Top Scoops

Book Reviews | Gordon Campbell | Scoop News | Wellington Scoop | Community Scoop | Search

 

Mosque victims spend 19,500 hours in hospital, 3000 in ICU

Mosque victims spend 19,500 hours in hospital, 3000 in ICU

From Checkpoint, 5:23 pm on 10 June 2019

Logan Church , South Island Checkpoint Reporter

Listen duration 4:17

Click a link to play audio (or right-click to download) in either
MP3 format or in OGG format.

Up to 15 people injured in the mosque shootings will need to have ongoing surgery for years, Canterbury DHB (CDHB) says.

It has been almost three months since the attacks in Christchurch and so far nearly 120 people have been treated for their injuries.

The ongoing surgeries are not only having a huge impact on the lives of the victims but are placing a strain on the hospital system itself.

Temel Atacocugu was shot nine times at Al Noor Mosque on 15 March - making it impossible for him to walk or move easily.

While he has recovered from initial surgery which enabled him to get out and about again, he has returned to Burwood Hospital for a bone graft.

"This time [it's] for my left arm, which has a missing piece of bone," he told Checkpoint from his hospital bed.

Temel Atacocugu is one of those receiving ongoing treatment after he was shot nine times in the Christchurch mosque attacks earlier this year. Photo: RNZ / Logan Church

Bone was harvested from his left hip to replace the missing piece of bone in his left arm.

But Mr Atacocugu was only one of many requiring ongoing surgery.

"Of the patients we've had out in the community there are quite a number of them which have had ... damage control procedures," CDHB chief of surgeries Greg Robertson said.

"We would estimate that there are 10 to 15 people who will require further surgical intervention over the years," he said.

Canterbury District Health Board chief of surgeries Greg Robertson.
Photo: RNZ / Simon Rogers

CDHB also released figures to Checkpoint which revealed the sheer number of hours hospital staff had spent in response to the mosque attacks.

Aside from the initial 48 patients who arrived at the emergency department on the day, CDHB said another 70 patients arrived with minor injuries in the following weeks.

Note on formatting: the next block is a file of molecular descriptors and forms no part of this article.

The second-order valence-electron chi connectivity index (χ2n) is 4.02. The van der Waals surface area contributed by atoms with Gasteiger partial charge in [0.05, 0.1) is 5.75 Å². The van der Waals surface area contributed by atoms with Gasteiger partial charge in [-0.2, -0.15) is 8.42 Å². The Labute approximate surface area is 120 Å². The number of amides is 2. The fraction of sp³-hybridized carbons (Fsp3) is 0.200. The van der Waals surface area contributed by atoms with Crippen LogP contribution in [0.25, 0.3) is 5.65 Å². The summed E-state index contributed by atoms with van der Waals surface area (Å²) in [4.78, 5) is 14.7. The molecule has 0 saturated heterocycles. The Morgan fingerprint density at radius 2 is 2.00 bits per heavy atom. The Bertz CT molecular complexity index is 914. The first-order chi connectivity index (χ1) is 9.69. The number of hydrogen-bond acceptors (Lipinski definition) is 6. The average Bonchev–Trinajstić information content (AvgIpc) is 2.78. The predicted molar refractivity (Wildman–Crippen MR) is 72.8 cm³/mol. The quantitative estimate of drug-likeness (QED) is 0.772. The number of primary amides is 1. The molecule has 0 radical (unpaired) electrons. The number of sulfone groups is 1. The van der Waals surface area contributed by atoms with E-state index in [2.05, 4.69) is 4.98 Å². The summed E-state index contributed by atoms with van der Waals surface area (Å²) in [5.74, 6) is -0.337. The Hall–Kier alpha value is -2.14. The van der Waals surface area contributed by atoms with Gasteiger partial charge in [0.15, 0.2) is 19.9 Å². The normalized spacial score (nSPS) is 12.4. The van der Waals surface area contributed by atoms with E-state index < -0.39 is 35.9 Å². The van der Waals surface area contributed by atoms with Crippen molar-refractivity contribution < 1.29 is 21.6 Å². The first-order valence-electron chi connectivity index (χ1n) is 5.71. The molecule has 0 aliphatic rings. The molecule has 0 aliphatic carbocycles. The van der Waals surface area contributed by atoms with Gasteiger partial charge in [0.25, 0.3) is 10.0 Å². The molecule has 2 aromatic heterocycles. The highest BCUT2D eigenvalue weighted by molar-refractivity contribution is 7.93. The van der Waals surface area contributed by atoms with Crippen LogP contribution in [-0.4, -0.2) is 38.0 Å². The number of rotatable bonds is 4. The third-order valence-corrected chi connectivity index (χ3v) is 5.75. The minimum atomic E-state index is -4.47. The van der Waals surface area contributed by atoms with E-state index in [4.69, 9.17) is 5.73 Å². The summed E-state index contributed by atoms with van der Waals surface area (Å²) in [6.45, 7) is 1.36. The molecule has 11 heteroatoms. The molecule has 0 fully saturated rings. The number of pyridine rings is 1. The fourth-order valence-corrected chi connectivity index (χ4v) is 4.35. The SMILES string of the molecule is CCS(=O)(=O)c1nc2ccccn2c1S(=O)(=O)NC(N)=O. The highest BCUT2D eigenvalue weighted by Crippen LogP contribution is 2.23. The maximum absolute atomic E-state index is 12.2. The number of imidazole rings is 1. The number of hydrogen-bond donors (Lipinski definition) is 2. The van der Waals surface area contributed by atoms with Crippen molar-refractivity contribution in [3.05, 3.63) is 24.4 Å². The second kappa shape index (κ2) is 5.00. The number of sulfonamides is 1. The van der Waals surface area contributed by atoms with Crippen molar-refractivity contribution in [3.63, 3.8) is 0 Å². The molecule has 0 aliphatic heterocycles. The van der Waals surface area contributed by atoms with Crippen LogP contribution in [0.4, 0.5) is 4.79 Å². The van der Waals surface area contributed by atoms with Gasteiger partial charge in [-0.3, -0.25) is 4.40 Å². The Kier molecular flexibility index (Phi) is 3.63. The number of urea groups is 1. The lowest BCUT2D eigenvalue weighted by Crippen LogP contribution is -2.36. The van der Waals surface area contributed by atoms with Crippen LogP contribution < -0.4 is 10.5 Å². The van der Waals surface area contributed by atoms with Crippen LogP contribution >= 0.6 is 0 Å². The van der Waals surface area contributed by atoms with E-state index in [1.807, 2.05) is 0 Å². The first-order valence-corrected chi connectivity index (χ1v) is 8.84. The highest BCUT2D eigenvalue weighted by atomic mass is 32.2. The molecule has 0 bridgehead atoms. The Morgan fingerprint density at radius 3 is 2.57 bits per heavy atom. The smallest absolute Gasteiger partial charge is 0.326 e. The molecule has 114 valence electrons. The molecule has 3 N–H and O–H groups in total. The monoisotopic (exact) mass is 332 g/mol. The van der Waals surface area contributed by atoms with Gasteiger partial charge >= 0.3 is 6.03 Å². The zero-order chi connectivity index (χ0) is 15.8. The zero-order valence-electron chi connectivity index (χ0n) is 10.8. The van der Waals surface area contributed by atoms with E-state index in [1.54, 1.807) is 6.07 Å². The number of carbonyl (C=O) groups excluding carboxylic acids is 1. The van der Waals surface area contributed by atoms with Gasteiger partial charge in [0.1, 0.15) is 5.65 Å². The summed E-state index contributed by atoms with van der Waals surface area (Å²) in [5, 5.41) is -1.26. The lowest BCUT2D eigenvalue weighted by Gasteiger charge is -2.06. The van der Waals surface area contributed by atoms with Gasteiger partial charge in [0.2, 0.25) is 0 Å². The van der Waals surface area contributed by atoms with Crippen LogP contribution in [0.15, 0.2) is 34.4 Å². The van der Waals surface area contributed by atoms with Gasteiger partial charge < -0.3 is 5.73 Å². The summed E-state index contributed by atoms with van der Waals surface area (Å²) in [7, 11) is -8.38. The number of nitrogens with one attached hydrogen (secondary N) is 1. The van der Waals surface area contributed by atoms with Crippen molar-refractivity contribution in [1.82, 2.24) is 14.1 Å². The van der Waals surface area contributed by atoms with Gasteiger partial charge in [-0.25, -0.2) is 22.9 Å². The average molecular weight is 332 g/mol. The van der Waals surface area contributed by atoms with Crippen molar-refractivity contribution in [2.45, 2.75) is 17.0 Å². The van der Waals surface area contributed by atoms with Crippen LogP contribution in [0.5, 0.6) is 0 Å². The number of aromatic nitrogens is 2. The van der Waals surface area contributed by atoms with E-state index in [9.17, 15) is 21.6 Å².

Since the attacks, 88 operations had been performed with 51 of these during the first weekend.

All victims have spent a combined 19,566 hours in hospital wards, plus 3123 hours in ICU.

One person remains in Burwood Hospital permanently - but in a stable condition.

Mr Robertson said hundreds of unrelated surgeries had been deferred since the attacks, but it was now "business as usual".


© Scoop Media

 
 
 
Top Scoops Headlines

 

Gordon Campbell: On The Saudi Oil Refinery Crisis

So the US and the Saudis claim to have credible evidence that those Weapons of Oil Destruction came from Iran, their current bogey now that Saddam Hussein is no longer available. Evidently, the world has learned nothing from the invasion of Iraq in 2003 when dodgy US intel was wheeled out to justify the invasion of Iraq, thereby giving birth to ISIS and causing the deaths of hundreds of thousands of people. More>>

ALSO:

Veronika Meduna on The Dig: Kaitiakitanga - Seeing Nature As Your Elder

The intricate interconnections between climate change and biodiversity loss, and how this disruption impacts Māori in particular. More>>

ALSO:

Gordon Campbell: On China And Hong Kong (And Boris)

In the circumstances, yesterday’s move by Lam to scrap – rather than merely suspend – the hated extradition law that first triggered the protests three months ago, seems like the least she can do. It may also be too little, too late. More>>

ALSO:

Dave Hansford on The Dig: Whose Biodiversity Is It Anyway?

The DOC-led draft Biodiversity Strategy seeks a “shared vision.” But there are more values and views around wildlife than there are species. How can we hope to agree on the shape of Aotearoa’s future biota? More>>

ALSO:

There Is A Field: Reimagining Biodiversity In Aotearoa

We are in a moment of existential peril, with interconnected climate and biodiversity crises converging on a global scale to drive most life on Earth to the brink of extinction… These massive challenges can, however, be reframed as a once in a lifetime opportunity to fundamentally change how humanity relates to nature and to each other. Read on The Dig>>

ALSO:

 
 
 
 
 
 
 
 
  • PublicAddress
  • Pundit
  • Kiwiblog